A few years ago anti-oxidants burst into the headlines being touted as the new essential anti-aging, and cancer wonder molecule. Now, you can’t seem to buy a moisturiser without a label on it proudly stating it “contains anti-oxidants” but what exactly are anti-oxidants, and are they really the wonder compound they are made out to be?Continue reading “Antioxidants, are they all they seem?”
Hello everyone. It has been quite some time since the last “Meet the scientist” feature- but sometimes it is worth the wait!
It would like to introduce you all to the lovely Alice Godden. Alice is a 2nd year PhD student based in the Wheeler lab at the University of East Anglia. The Wheeler lab specialises in the investigation of tissue development, by using the model organism Xenopus, which is an African claw-toed frog. As well as doing some super interesting work into tissue development. Alice is a great science communicator and has recently written an article in the science magazine Wonk, given a talk at the latest pint of science event, and presented her research in under 3 minutes as part of the 3-minute thesis competition.Continue reading “Meet The Scientist- Alice Godden”
Recently I was able to attend the annual science meeting at the John Innes Centre, and hear about some amazing science going on across the insitute. One talk topic particularly caught my interest- balancing food production with environmental conservation.
Dr Diane Saunders gave a really interesting talk about the delicate balance currently being investigated involving the Common Barberry Bush, the Barberry Carpet Moth, and the cereal disease wheat stem rust- which I am going to share with you in this post.Continue reading “Balancing conservation and agriculture”
This week we are moving out of the world of plants and cells, and into the world of marine biology. Oceans cover a whopping 71% of our planet, but despite this we actually know very little about what lies in its depths. And, even though our oceans are extremely important for millions of different marine creatures, as well as ourselves, we have taken our oceans for granted.Continue reading “Meet the Scientist- Melanie Jackson”
Todays post is going to be about a topic which is pretty close to my heart- skincare.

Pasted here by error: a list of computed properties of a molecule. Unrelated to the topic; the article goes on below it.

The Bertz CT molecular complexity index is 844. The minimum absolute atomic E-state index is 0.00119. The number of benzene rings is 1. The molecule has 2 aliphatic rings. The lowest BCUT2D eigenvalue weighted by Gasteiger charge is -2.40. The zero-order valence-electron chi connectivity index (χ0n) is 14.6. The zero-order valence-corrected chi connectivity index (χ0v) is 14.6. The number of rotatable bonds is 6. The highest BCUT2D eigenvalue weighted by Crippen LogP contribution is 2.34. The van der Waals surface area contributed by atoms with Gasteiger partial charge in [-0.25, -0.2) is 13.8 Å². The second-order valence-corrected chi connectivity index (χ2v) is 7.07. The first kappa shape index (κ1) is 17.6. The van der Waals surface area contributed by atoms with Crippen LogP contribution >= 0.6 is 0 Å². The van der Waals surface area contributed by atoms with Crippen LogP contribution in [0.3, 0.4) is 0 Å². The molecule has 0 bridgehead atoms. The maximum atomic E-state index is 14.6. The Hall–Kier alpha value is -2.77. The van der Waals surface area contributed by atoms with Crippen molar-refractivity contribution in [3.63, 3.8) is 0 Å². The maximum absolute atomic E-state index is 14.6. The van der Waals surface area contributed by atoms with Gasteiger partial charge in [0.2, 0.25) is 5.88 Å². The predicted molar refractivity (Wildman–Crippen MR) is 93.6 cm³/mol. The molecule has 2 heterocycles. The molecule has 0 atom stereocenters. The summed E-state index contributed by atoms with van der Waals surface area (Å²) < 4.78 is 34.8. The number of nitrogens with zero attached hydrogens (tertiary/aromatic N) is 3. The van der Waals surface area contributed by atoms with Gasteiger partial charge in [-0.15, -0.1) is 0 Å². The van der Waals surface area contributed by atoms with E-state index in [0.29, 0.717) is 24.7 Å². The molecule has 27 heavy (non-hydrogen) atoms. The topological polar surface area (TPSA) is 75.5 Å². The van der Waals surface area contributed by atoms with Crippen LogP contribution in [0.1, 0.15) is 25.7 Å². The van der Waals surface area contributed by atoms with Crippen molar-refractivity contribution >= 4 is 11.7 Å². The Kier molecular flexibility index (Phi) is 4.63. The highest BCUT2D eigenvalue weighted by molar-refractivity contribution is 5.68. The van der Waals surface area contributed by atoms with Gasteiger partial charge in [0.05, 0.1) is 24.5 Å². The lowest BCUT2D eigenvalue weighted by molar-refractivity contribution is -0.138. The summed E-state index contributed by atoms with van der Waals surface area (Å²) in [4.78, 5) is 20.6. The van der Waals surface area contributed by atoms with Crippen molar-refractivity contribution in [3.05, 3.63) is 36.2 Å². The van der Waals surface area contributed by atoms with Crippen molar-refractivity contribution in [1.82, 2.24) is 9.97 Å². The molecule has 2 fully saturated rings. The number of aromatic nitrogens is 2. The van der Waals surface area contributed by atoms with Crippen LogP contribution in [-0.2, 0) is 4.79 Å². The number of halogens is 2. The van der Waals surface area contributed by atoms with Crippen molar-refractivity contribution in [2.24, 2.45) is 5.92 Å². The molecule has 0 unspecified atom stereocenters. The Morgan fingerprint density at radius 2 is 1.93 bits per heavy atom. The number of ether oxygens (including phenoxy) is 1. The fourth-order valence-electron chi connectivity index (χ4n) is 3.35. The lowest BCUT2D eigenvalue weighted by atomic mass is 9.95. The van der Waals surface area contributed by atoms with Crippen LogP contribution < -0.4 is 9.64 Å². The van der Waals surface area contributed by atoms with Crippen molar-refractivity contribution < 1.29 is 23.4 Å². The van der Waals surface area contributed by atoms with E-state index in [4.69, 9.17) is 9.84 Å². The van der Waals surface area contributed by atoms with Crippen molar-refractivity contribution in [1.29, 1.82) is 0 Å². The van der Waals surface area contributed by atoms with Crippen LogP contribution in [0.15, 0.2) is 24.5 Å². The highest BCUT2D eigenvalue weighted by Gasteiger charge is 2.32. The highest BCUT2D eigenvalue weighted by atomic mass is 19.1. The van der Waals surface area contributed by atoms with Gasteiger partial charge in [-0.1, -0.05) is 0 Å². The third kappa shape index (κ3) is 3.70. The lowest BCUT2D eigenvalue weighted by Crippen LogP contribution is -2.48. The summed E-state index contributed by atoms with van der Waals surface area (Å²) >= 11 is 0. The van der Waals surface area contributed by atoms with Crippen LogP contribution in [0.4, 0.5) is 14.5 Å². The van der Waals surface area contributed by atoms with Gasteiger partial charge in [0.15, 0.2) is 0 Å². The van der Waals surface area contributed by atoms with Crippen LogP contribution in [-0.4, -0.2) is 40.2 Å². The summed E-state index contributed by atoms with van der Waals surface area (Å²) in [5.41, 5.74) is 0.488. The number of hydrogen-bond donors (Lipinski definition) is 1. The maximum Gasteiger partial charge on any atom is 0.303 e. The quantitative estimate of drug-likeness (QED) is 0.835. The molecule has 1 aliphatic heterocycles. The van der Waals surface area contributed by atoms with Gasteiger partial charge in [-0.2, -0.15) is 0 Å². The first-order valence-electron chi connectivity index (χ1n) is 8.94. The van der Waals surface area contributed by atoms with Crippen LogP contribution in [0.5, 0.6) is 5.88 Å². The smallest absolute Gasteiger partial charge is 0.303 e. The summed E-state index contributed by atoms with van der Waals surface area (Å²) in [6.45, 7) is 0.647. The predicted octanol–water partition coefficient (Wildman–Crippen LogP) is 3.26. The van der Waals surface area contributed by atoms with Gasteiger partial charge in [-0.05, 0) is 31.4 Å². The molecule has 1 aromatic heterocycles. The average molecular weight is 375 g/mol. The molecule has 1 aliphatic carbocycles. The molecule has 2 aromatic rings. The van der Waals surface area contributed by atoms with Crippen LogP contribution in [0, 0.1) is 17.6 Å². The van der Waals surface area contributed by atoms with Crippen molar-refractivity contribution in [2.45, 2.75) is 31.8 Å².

Skin care is important. We are always being told to look after our skin, to keep it moisturised, to keep it protected from the sun, from pollution. But do we really know what we are putting on our skin, and what it does? Below are a few things which we should all bear in mind when shopping for skin care products.
It’s that time of year. The time when we don sunglasses to hide our streaming eyes, and are perpetually drugged up to or eyeballs with anti-histamines- but what is hayfever exactly and what causes it?
Spring has finally come, and everywhere you look flowers are beginning to bloom. But, how on earth do plants know its spring and that its time to start flowering?
Plant science. This is a area of science that I have grown to love, and one in which I would like to continue my scientific career. But for me, this wasn’t always the case.
Hi Everyone! Last week I was given the amazing opportunity to talk to school students about my research as part of the youth STEMM awards. I wanted to dedicate this post to the award, and also talk about what I have learnt about presenting to school students. Enjoy!Continue reading “Youth STEMM award”
Before Christmas I was given the opportunity to write a post for The Biochemist Blog- check it out via the link below!
By Erica Hawkins, John Innes Centre, University of East Anglia, Norwich Plant science is a lot more important than you realise. It has often been cast as cell biology’s less exciting sibling. What is the point of studying root growth, flowering or stomatal aperture? There are way more important things to be researching… aren’t there?